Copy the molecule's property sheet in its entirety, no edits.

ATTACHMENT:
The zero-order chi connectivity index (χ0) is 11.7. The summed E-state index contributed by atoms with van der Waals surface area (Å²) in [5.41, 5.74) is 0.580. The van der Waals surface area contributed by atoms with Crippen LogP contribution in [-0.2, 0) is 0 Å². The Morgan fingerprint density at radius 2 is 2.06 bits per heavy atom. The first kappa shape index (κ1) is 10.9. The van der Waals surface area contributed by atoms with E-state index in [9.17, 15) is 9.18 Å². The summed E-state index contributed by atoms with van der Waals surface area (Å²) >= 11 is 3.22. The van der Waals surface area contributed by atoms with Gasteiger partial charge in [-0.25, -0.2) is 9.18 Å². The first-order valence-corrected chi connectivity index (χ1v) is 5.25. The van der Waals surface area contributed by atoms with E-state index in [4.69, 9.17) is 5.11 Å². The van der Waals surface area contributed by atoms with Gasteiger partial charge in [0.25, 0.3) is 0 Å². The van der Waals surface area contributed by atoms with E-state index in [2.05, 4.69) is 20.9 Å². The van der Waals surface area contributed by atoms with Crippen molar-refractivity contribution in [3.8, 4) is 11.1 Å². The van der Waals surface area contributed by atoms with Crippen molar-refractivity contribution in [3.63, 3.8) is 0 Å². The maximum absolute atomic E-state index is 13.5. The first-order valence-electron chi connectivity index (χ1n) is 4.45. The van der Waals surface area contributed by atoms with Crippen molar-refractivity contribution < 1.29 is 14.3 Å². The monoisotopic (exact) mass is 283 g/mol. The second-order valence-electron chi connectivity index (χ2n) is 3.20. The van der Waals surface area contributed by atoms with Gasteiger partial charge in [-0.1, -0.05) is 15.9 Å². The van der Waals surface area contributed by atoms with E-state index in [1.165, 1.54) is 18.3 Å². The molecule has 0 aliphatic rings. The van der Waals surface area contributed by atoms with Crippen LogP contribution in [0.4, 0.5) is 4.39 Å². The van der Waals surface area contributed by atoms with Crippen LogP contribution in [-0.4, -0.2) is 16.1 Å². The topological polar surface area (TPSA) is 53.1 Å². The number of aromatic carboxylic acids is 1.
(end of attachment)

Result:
The zero-order chi connectivity index (χ0) is 11.7. The summed E-state index contributed by atoms with van der Waals surface area (Å²) in [5.41, 5.74) is 0.580. The van der Waals surface area contributed by atoms with Crippen LogP contribution in [-0.2, 0) is 0 Å². The Morgan fingerprint density at radius 2 is 2.06 bits per heavy atom. The first kappa shape index (κ1) is 10.9. The van der Waals surface area contributed by atoms with E-state index in [9.17, 15) is 9.18 Å². The summed E-state index contributed by atoms with van der Waals surface area (Å²) >= 11 is 3.22. The van der Waals surface area contributed by atoms with Gasteiger partial charge in [-0.25, -0.2) is 9.18 Å². The first-order valence-corrected chi connectivity index (χ1v) is 5.25. The van der Waals surface area contributed by atoms with E-state index in [4.69, 9.17) is 5.11 Å². The van der Waals surface area contributed by atoms with Gasteiger partial charge in [0.25, 0.3) is 0 Å². The van der Waals surface area contributed by atoms with E-state index in [2.05, 4.69) is 20.9 Å². The van der Waals surface area contributed by atoms with Crippen molar-refractivity contribution in [3.8, 4) is 11.1 Å². The van der Waals surface area contributed by atoms with Crippen molar-refractivity contribution in [3.63, 3.8) is 0 Å². The maximum absolute atomic E-state index is 13.5. The first-order valence-electron chi connectivity index (χ1n) is 4.45. The van der Waals surface area contributed by atoms with Crippen molar-refractivity contribution < 1.29 is 14.3 Å². The monoisotopic (exact) mass is 283 g/mol. The second-order valence-electron chi connectivity index (χ2n) is 3.20. The van der Waals surface area contributed by atoms with Gasteiger partial charge in [-0.1, -0.05) is 15.9 Å². The van der Waals surface area contributed by atoms with E-state index in [1.165, 1.54) is 18.3 Å². The molecule has 0 aliphatic rings. The van der Waals surface area contributed by atoms with Crippen LogP contribution in [0.4, 0.5) is 4.39 Å². The van der Waals surface area contributed by atoms with Crippen LogP contribution in [-0.4, -0.2) is 16.1 Å². The topological polar surface area (TPSA) is 53.1 Å². The number of aromatic carboxylic acids is 1.